A small band of ruthless neo-Nazis suspected in at least 10 killings may have had a previous link to a slain policewoman, according to new details that emerged about the group Tuesday.
Authorities had gathered enough evidence to believe the far right group had a personal connection to the policewoman, Michele Kiesewetter, killed in 2007, federal police president Joerg Ziercke said.
Among the clues was information that Kiesewetter's family had at one point tried to rent a pub in a small eastern German town. The lease went instead to a man connected to the neo-Nazi group.
Ziercke said at the moment further details of the circumstances and connections remained unclear and were a focus of the ongoing investigation.
Still, Interior Minister Hans-Peter Friedrich was quoted in Bild newspaper as saying it now appeared at least that "the policewoman was not killed coincidentally in 2007 by the neo-Nazis."
In addition to Kiesewetter, the group is suspected of killing eight people of Turkish origin, one person with Greek roots and is being investigated further as possibly being behind several other crimes.
Two people have been arrested: a suspected co-founder of the group _ 36-year-old Beate Zschaepe _ and an alleged supporter, identified only as 37-year-old Holger G. She is charged with membership in a terrorist organization, and he with supporting the organization. Neither has yet been charged with murder.
Two other suspected founding members, Uwe Boehnhardt, 34, and Uwe Mundlos, 38, appear to have killed themselves in a jointly planned suicide earlier this month as police closed in on the mobile home where they were hiding after pulling off a bank heist, Ziercke said.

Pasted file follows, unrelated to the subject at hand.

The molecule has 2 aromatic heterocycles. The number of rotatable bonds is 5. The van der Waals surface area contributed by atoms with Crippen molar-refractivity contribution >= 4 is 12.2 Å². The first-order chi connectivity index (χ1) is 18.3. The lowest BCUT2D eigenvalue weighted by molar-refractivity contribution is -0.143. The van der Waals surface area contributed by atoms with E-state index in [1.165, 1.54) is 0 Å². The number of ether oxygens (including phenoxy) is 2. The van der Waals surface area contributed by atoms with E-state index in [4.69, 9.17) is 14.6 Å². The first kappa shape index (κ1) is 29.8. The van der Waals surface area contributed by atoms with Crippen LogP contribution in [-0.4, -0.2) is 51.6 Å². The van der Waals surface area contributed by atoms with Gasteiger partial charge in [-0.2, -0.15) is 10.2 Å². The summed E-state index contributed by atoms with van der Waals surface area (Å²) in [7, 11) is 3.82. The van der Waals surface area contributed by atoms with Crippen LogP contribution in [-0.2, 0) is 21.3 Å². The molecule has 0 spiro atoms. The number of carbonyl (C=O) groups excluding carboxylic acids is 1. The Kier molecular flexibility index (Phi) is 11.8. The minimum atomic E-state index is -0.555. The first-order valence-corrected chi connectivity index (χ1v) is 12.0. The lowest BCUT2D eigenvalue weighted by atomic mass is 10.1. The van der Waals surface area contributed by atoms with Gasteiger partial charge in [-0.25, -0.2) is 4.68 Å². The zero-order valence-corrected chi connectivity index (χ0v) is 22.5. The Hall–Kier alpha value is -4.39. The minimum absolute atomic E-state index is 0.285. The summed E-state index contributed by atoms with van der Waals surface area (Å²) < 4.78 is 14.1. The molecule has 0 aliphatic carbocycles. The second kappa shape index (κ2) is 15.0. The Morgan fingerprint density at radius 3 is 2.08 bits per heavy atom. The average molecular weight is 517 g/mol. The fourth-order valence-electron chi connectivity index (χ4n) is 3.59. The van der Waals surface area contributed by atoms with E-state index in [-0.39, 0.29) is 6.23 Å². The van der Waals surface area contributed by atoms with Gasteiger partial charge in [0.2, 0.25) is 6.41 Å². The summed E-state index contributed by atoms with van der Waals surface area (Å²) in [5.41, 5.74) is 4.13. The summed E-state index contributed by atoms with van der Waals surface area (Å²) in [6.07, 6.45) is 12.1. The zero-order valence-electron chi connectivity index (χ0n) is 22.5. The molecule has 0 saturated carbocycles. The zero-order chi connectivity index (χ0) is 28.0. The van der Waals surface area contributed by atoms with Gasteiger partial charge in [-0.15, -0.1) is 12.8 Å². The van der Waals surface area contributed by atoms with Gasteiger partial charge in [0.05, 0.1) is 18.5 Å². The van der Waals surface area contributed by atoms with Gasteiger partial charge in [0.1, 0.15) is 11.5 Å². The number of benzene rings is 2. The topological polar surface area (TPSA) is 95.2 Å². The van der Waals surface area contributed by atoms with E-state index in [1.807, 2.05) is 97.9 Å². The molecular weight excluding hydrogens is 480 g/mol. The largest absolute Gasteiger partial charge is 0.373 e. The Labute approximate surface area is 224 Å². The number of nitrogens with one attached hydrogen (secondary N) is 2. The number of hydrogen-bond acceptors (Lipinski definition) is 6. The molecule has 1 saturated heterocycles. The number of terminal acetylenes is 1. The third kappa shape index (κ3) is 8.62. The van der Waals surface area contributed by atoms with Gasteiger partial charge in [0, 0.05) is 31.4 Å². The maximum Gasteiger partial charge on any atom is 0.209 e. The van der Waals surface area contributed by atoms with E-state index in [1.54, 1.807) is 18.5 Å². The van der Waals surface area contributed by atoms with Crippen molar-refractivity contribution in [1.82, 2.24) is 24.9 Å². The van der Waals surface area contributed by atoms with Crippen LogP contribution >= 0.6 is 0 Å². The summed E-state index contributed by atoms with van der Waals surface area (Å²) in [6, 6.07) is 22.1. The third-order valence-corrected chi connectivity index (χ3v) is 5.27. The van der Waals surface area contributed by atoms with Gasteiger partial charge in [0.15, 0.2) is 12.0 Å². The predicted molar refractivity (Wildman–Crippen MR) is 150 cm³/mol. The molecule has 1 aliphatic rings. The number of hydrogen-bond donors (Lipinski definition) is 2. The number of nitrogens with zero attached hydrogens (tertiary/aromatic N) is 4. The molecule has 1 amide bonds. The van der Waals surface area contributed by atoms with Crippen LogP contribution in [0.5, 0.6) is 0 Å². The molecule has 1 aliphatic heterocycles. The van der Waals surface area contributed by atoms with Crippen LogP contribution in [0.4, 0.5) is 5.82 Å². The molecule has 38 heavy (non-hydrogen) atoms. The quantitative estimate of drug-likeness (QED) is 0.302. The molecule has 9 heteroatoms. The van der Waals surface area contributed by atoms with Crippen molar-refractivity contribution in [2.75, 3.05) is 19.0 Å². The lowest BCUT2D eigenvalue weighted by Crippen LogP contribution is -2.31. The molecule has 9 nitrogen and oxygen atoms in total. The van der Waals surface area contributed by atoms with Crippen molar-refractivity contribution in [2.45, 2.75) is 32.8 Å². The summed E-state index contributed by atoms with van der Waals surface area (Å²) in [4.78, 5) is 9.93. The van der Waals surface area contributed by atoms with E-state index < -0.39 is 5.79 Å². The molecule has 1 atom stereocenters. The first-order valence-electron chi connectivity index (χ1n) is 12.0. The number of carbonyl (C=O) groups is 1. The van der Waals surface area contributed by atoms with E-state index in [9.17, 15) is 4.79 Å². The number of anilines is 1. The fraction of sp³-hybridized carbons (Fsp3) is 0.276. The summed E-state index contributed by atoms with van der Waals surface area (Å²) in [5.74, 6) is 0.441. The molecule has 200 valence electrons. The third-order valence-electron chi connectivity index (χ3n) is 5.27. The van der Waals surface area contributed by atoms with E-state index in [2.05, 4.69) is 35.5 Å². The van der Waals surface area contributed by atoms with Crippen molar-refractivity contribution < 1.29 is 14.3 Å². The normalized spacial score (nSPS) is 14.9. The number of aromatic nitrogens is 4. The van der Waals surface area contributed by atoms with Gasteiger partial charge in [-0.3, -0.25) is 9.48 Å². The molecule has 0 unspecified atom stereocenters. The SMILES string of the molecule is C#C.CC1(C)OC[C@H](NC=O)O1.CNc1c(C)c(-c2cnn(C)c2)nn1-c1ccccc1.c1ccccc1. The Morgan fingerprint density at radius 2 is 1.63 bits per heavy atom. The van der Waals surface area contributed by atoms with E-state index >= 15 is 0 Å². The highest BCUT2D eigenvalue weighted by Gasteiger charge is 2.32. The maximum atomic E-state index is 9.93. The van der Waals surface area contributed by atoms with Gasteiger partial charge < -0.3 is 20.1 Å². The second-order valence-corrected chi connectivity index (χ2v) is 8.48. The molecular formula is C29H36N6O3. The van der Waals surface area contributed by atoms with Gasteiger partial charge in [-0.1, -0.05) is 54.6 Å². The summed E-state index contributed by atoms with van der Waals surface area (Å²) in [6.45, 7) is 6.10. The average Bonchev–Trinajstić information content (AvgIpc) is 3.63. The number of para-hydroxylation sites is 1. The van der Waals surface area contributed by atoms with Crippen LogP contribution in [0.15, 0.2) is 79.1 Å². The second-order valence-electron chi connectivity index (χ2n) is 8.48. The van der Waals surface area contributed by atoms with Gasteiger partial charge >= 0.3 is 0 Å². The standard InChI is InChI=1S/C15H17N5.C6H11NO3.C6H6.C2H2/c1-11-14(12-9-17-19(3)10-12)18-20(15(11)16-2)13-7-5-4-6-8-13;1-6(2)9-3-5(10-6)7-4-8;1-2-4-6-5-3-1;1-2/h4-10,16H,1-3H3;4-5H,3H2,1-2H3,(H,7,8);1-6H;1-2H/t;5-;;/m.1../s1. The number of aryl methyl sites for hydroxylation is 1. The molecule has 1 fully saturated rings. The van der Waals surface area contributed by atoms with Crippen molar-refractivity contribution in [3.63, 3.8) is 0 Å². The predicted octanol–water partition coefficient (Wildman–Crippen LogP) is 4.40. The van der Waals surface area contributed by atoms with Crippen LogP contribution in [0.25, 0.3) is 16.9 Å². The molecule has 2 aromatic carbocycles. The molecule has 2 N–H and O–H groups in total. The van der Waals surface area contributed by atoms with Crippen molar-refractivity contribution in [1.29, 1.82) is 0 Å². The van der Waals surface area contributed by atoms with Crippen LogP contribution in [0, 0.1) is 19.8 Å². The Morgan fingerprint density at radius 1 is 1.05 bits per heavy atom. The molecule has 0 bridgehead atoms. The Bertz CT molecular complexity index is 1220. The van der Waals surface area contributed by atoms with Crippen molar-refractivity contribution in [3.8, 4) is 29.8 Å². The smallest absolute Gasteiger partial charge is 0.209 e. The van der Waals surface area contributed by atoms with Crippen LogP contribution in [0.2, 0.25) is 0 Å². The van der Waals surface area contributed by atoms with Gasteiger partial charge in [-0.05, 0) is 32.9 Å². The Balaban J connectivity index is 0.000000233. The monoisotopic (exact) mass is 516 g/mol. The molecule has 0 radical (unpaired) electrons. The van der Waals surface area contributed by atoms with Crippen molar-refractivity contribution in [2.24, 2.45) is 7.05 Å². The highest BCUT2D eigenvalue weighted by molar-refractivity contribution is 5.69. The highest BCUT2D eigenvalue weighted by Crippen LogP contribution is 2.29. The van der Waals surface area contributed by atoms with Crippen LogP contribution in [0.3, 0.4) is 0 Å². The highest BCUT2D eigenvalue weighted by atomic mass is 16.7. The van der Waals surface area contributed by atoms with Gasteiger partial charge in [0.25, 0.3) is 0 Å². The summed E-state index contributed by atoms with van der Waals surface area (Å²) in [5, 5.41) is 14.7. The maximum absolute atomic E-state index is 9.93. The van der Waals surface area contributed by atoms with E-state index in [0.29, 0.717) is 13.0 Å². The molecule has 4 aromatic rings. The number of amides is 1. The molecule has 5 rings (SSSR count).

Authorities now believe there were nine others who belonged to, or supported the group. They are investigating four of the alleged supporters.
Ziercke said autopsy results indicate that Mundlos first killed Boehnhardt before setting fire to the vehicle, then turning the gun on himself. Authorities believe the pairs' deaths had been carefully plotted in conjunction with Zschaepe, who hours later torched the apartment they had shared in the eastern city of Zwickau.
In the mobile home, investigators found Kiesewetter's service pistol, as well as that of her fellow officer who was injured in the fatal attack on her.
In Parliament on Tuesday, Speaker Norbert Lammert acknowledged the widespread criticism of authorities for apparently letting the gang slip through their fingers for years.
"We are ashamed that the German security services neither found nor stopped the group as they planned and carried out their crimes over the years," he said, while pledging to do "everything possible" to investigate the case and to institute measures to prevent a repeat.
Critics have charged that Germany's domestic intelligence agency and police forces have been too focused on Islamic and leftist extremism, allowing the neo-Nazis to operate unchecked.
Justice Minister Sabine Leutheusser-Schnarrenberger rejected that, however, saying the security forces had been "blind in no eye."
Friedrich told Parliament that work was progressing on a plan to centralize reporting on rightist extremism from Germany's 32 separate state police and intelligence agencies _ a change that has been effectively carried out in the fight against Islamic extremism.
In the meantime, he called on Germans to be vigilant in reporting any acts of extremism that they may encounter, saying that not just security forces, but "the entire society is responsible" for stopping it.
"These murders were not just attacks on people, they were attacks ... on our democracy," Friedrich said.
Melissa Eddy contributed to this report.